I just had another run-in with WordPress over its “improved” system that makes me want to get hair plugs so I can tear my hair out, so this Comment of The Day by first time commenter Null Pointer is timely. This time, I was asking why I could no longer embed a CrowdSignal poll with a few clicks, and was forced to use the default WordPress poll feature which prevents a voter from checking the polling results without voting repeatedly. “Oh, it’s easy!” I was told by the cheery customer service agent. First, I have to register on the CrowdSignal site, and set up an account, and..and ..and…
I cut off the chat after writing that apparently WordPress doesn’t comprehend that my time is valuable, and that adding multiple steps, not to mention the need for constant assistance deciphering inadequate instructions and explanations, to accomplish what was once quick and straightforward is neither an improvement nor appreciated.
Usually first-time comments who score Comments of the Day are single issue participants, and are never heard from again. I hope Null Pointer is an exception.
Here is his or her Comment of the Day on the post, WordPress Is Unethical, But It’s Not Just Them:
You are blaming the wrong people. I am a software engineer, and I promise you it is not me or other programmers who decide to add ridiculous complexity to the UI/UX. Those decisions are made by either a UI designer, or a businessperson.
As a software engineer, I try to push back on stuff like what you are describing, but I get paid to write code, not second guess the business. 99% of the time no one is going to listen when the software engineer tells them what they want is a bad idea (or just plain stupid).The UI being different in different places probably indicates that features were requested throughout the development process, and added at different times, by different people, and possibly designed by different UI designers , assuming there was a UI designer at all.
Many times there is just a businessperson requesting features, and a bunch of software engineers carrying out those requests. If there is no UI designer, that makes the programmer the UI designer, and we are not trained to design software interfaces. We are trained to write code. Some of us are better than others when it comes to considering UI/UX, but pretty much none of us have actually been taught how to formally create uniform, easy to use, aesthetically pleasing software interfaces.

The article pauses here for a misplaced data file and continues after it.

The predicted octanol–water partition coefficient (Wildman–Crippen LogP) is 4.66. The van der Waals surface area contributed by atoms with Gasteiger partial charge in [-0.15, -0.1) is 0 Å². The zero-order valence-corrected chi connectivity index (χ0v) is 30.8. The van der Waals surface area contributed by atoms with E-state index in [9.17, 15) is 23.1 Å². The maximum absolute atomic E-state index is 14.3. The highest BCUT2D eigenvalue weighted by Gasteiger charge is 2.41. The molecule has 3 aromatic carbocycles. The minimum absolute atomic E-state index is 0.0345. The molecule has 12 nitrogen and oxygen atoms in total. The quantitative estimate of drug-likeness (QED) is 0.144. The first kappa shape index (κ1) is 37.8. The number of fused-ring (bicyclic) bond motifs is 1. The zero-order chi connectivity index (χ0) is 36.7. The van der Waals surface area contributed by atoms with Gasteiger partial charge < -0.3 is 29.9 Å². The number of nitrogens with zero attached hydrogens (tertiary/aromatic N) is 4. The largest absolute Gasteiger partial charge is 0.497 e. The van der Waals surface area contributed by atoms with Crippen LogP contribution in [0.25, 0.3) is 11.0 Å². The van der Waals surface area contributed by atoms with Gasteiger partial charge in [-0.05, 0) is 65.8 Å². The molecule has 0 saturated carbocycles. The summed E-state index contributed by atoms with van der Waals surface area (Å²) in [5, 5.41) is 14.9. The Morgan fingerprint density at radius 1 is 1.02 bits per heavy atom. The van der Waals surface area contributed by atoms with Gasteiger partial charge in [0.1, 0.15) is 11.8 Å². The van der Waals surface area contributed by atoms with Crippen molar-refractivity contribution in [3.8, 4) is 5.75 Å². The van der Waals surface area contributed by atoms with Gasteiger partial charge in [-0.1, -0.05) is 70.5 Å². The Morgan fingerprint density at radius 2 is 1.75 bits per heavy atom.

Additionally, when you add features willy-nilly like this, you end up with spaghetti code unless there is a lead developer overseeing what everyone is doing. Generally speaking, there is usually no one person designated to do that. The bigger the software engineering team is, and the more parts of the code are outsourced to cheaper contractors, the less likely it is that there is someone keeping track of what everyone is doing. What ends up happening is the same code is duplicated in multiple places in the code base and used at random in different places by different people, which results in the same feature being different in different places.
What I am trying to say is that we don’t do it on purpose because we are evil, cynical smartasses. Software engineering is complicated, and at the mercy of non-software engineers who like to order us to do stupid things….
It is very true that end users often say they want something when that isn’t really what they want. Adding a middleman is not the solution I prefer to employ to solve this, however, as it often just turns the process into a giant game of telephone, with additional places for misunderstanding to be introduced.The best way to solve this problem is to create prototypes, either using design software or with simple, throwaway code, and actually show it to the end user requesting the feature. Take feedback, redesign your prototype until the end user agrees it is what they want, and only after that agreement is reached, implement the feature. This process is called focus testing or user testing, and in my experience produces the best result.